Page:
Audio Technica ATH-M50 Review
Audio Technica ATH-M50
- Good Build Quality
- Clear, Detailed, Clear Sound
- The are reasonably priced
- Low Sound Leak
- They are very comfortable
- Cable is not detachable
- The earcups are shallow
We’re going to be looking at
the Audio Technica ATH-M50
Now the M50’s are a community favourite.
They’re a really commonly recommended headphone
on Head-Fi, which is the audio and headphone
And the M50’s were actually the first set
of full-sized headphones soon after I joined
Now there’s a number of reasons why the M50’s
are so popular.
That’s because they offer a good reference
level for neutral sound quality that you can
get, and good build quality that you can get
for around this price point.
That said, for a number of years I’ve owned
the M50’s now, and I think they are a number
of things they do really well, and a number
of things, they don’t do so well.
So starting off with the build of the headphone
the M50 is a professional studio monitoring
headphone, so it’s designed to last a long
time and to be used for production houses
and recording studios.
So what you get is a really chunky durable
design, really well thought out.
very easily adjustable, and it folds up really
easily into this nice little contact shape,
which is really cool.
The whole build is made out of plastic but
it feels really solid and reassuring.
You get this 3m cable in this version.
This is the straight cable version and a metal
plug at the end.
There’s also a coiled cable version that you
can get with about a 1.2m cable.
There’s a couple of things to note about the
Out of the box, clamping pressure is quite
high on the M50.
So what that means is that if you wear it
for an extended period of time, especially
if you have glasses, it can get a bit uncomfortable
after a while.
The other issue with the M50’s design is that
the clamping force combined with the synthetic
material used for the earpads is not particularly
breathable, so you’ll find that in hot weather
they can get a bit study.
The other thing about the M50’s design is
that a lot of people recommend these or look
at these as portable headphones, and I personally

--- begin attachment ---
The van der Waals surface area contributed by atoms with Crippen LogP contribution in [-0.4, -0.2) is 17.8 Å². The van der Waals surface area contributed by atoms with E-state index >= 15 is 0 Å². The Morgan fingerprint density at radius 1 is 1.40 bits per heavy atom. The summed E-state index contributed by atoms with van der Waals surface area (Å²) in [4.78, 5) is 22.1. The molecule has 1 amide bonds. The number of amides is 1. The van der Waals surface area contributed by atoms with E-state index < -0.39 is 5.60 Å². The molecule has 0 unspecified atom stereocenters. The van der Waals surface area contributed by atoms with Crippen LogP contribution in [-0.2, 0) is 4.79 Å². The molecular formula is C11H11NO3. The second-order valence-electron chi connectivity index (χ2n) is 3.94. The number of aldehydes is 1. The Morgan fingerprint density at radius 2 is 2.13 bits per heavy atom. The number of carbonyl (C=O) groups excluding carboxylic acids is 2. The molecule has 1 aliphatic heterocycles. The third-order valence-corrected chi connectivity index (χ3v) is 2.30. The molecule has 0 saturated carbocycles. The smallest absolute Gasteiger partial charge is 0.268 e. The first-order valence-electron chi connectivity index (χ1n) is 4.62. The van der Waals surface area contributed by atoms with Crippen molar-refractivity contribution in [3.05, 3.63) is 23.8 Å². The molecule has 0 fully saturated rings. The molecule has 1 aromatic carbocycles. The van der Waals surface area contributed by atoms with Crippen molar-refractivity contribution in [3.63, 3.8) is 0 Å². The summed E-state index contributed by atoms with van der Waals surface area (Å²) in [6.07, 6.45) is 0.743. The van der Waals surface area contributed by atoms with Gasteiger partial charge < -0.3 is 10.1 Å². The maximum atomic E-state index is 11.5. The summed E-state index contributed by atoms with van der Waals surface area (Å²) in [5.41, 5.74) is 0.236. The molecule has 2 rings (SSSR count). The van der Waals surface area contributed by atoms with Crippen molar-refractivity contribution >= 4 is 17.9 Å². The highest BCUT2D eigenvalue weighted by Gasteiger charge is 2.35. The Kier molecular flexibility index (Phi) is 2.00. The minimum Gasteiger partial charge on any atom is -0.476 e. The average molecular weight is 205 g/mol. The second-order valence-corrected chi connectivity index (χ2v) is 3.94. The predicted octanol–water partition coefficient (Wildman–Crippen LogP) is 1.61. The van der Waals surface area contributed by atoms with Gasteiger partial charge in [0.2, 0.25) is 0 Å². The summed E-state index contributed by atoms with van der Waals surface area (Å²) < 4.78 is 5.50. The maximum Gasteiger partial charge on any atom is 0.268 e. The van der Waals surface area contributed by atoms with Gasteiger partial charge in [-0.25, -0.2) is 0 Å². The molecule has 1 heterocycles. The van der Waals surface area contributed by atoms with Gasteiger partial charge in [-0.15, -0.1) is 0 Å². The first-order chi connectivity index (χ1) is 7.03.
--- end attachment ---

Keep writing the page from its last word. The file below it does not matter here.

don’t think that they work very well as portable
One thing is because they’re actually quite
physically large as headphones.
And they can look like you can just stepped
out onto the street from the recording studio.
That said a lot of people walk around nowadays
with big headphones on their heads so I suppose
that’s not such a bad thing.
The other thing I find is that with a 3m cable
it can be quite awkward to use in a portable
Even if you tie it up with a rubber band you
still have a length of cable hanging out of
You can get the coiled cable version but I
find with coiled cables because they’re coiled
and quite dense, they’re quite heavy and they
actually pull on one side of the head, so
they’re not the most comfortable type of cable
to be using for a portable headphone.
The last issue with portable use of the M50
is that the headphone jack is so chunky and
big that it can be difficult and awkward to
use with portable players in your pocket,
especially because when you’re standing up
or sitting down the length of the jack and
the spring that forms part of the strain relief
can get a bit awkward.
In terms of sound the M50’s are a meaty sounding
They’re a bit on the warmer side of neutral,
they have a chunky, visceral bass response,
but they also have a bit of a peak in the
treble which is characteristic of a lot of
Audio Technica cans.
It means that female vocals, especially stand
out quite nicely on the M50.
But it also means that sometimes on badly
recorded music or at higher volume they can
sound a little aggressive.
So again if you’re using this as a portable
headphone when you turn up the volume, it
may not be so great for your ears.
The other thing about the M50’s is that the
soundstage, while it’s quite well defined,
can sound a little congested and closed in.
The bass can sound wooly at times because
there is a bit of a mid-bass hump, and overall
it’s not the most open sounding of headphones.
But for the price the audio quality out of
the M50 is again, really good, a really good
Now I find that with the M50’s, because they’re
so popular and they’re so commonly recommended,
you often find people comparing them, or trying
to compare them, with all kinds of headphones
that are in completely different categories,
that are really inappropriate comparisons,
So, you know, people might be asking should
I get these or some pair of open-backed headphones
or a much more portable set like the Sennheiser
I think that the M50’s are really great headphones
for the price but they aren’t necessarily
great all-rounder headphones and I think that
in terms of portable headphones, you can get
headphones like the Sennheiser Momentum, the
Sony MDR-1R or the Logitech UE 6000, that
offer a much more practical and easy to live
with a package, even for home and portable use.
That said the M50’s will always have a special
place in my heart because they were the first
set of full-size quality headphones that ever
bought and they’re especially good considering
that they are so popular on Head-Fi, that
if you start with your journey of getting
headphones with the M50’s its very easy to
make comparisons with other people on what
something else might sound like.
So they’re really invaluable as a reference
- What Is Ambient Noise? - April 6, 2021
- Turntable Buying Guide – Everything You Need To Know - April 6, 2021
- Vinyl Record Sizes Explained In 5 Minutes - April 6, 2021